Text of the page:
and e.cdocumentid like 'DOC%'
                     and e.ctitle != ''
                     and e.dCreated > t.MRUClearDateDocuments 
                     and d.ndocstatus != 99
                     and d.sitecode =  '21686'
                     and d.nlinkeddoc = 0

                     and e.dCreated in 

                     (select max(ee.dCreated) from cadoc_system..tEvents ee
                     join cadoc_system..tSubscr ss on ee.nSubScr = ss.nid
                     where ss.nid = 112971
                     and ee.cSiteCode = '21686'
                     group by ee.cDocumentID )
                     and c.cSiteCode = '21686'
                     and e.cFileAreaSiteCode not like 'CAT%'

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0
Robb HillSenior .Net DeveloperAuthor Commented:
Im not sure how to move these where statements to joins
0
Vitor MontalvãoMSSQL Senior EngineerCommented:
Im not sure how to move these where statements to joins
I wouldn't care about that.

Did you see any improvement with the new query?
Also, don't forget the Query Execution Plan.
0
Scott PletcherSenior DBACommented:
DOH, i had the statement rewritten as I described it and then failed to post it.  Grrrr.

Here's the original with a quick re-write.  I haven't looked at the last query you posted yet.

I strongly suspect this subquery is causing performance issues, but not sure how to adjust it yet:
                  (select max(ee.dCreated) from tevents ee
                  join tSubscr ss on ee.nSubScr = ss.nid
                  where ss.nid = @nSubScr
                  and ee.cSiteCode = @cRootSite
                  group by ee.cDocumentID)


			
           (select distinct e.cFileAreaSiteCode, e.ctitle, e.cdocumentid,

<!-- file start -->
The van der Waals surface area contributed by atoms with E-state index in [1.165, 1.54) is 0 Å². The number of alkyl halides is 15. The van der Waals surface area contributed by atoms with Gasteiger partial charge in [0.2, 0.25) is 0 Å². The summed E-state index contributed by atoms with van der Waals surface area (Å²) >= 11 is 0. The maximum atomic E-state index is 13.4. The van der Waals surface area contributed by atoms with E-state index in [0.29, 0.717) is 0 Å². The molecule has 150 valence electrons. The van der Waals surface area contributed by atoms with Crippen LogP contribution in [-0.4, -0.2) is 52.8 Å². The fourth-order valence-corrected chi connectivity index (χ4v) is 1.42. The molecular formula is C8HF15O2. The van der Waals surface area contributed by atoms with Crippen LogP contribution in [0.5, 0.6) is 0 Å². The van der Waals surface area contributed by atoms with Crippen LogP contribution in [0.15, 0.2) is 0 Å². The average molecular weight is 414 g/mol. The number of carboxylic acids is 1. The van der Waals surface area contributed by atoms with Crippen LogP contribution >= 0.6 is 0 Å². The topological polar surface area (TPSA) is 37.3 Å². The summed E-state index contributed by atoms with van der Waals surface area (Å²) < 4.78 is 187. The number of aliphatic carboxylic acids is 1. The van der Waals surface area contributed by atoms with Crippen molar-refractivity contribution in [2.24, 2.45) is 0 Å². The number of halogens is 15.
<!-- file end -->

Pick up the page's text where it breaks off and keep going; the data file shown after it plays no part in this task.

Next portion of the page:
c.nid, c.cName, c.cFEIN,
			 e.dCreated, d.taxyear, d.typeid, 
			   isnull(r.nRating,0) ranking, d.ndocument
			from tevents e
			join tSubscr s on e.nSubScr = s.nid and s.nid = @nSubScr and e.dCreated > s.MRUClearDateDocuments
			join tSiteXCrmClient x on e.cFileAreaSiteCode = cast(x.nidSite as varchar(6))
			join cadoc_crm..tclient c on c.nid = x.nIdClient and c.cSiteCode = @cRootSite
			join table...documents d on e.cDocumentID = d.documentid and d.nlinkeddoc = 0 and d.ndocstatus != 99 and d.sitecode = @cRootSite

			left outer join tSubscrXDocumentRating r on r.nIdDocument = e.nid and  r.nIdSubscr = @nSubScr 			
			
			where e.NSubScr = @nSubScr
			and e.cdocumentid like 'DOC%'
			and e.ctitle != ''
                    and e.cFileAreaSiteCode not like 'CAT%'
			and e.dCreated in 
			(select max(ee.dCreated) from tevents ee
			join tSubscr ss on ee.nSubScr = ss.nid
			where ss.nid = @nSubScr
			and ee.cSiteCode = @cRootSite
			group by ee.cDocumentID )
			) 
		ORDER BY cTitle

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1

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Scott PletcherSenior DBACommented:
Just took a look at your new code, it looks right, with the table row-limiting conditions in the table join whenever possible, except for the "first"/anchor table.


@Vitor:
Im not sure how to move these where statements to joins

I wouldn't care about that.

Really?  The idea is to reduce as quickly as possible the number of rows that have to be processed.  And, as I understood MS's explanation of SQL's logical sequence of operations, WHERE conditions are typically processed after the joins, meaning a lot more rows would need processed if the conditions aren't moved to the joins.  Typically the first/anchor table is an exception, because for obvious reasons of efficiency SQL applies conditions to that table as part of the initial read of rows.  For other tables, SQL may apply WHERE conditions first, but it's not guaranteed, and can occur only if SQL "knows" it won't cause different results, which sometimes SQL can't definitely determine.

This is the logical order of SQL operations that MS has stated for years, excluding recent additions such as ctes and clr, etc .:

1. FROM  
2. ON
3. OUTER
4. WHERE
5. GROUP BY
6. CUBE | ROLLUP
7. HAVING
8. SELECT
9. DISTINCT
10 ORDER BY
11. TOP
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Vitor MontalvãoMSSQL Senior EngineerCommented:
@Scott, I don't see it like that. In fact I made some tests before to see what's the difference between filtering in JOIN clause and WHERE clause and didn't find any. The Query Execution Plan and time was always the same no matter if I filter in JOIN or WHERE clause.
0
Robb HillSenior .Net DeveloperAuthor Commented: